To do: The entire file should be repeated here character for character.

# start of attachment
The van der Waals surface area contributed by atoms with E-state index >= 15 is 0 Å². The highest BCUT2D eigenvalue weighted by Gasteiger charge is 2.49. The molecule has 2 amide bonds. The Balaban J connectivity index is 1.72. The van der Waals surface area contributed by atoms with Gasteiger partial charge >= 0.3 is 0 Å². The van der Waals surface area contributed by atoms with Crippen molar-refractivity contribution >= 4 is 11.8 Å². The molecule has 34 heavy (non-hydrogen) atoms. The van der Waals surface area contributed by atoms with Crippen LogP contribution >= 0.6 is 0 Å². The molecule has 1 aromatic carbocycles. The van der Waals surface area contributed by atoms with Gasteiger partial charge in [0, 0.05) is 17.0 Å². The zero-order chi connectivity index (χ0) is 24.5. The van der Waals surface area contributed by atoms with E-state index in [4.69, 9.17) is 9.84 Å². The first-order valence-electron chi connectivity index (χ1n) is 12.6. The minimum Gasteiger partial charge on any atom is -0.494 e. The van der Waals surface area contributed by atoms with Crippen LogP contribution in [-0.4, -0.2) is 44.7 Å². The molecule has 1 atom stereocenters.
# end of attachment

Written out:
The van der Waals surface area contributed by atoms with E-state index >= 15 is 0 Å². The highest BCUT2D eigenvalue weighted by Gasteiger charge is 2.49. The molecule has 2 amide bonds. The Balaban J connectivity index is 1.72. The van der Waals surface area contributed by atoms with Gasteiger partial charge >= 0.3 is 0 Å². The van der Waals surface area contributed by atoms with Crippen molar-refractivity contribution >= 4 is 11.8 Å². The molecule has 34 heavy (non-hydrogen) atoms. The van der Waals surface area contributed by atoms with Crippen LogP contribution >= 0.6 is 0 Å². The molecule has 1 aromatic carbocycles. The van der Waals surface area contributed by atoms with Gasteiger partial charge in [0, 0.05) is 17.0 Å². The zero-order chi connectivity index (χ0) is 24.5. The van der Waals surface area contributed by atoms with E-state index in [4.69, 9.17) is 9.84 Å². The first-order valence-electron chi connectivity index (χ1n) is 12.6. The minimum Gasteiger partial charge on any atom is -0.494 e. The van der Waals surface area contributed by atoms with Crippen LogP contribution in [-0.4, -0.2) is 44.7 Å². The molecule has 1 atom stereocenters.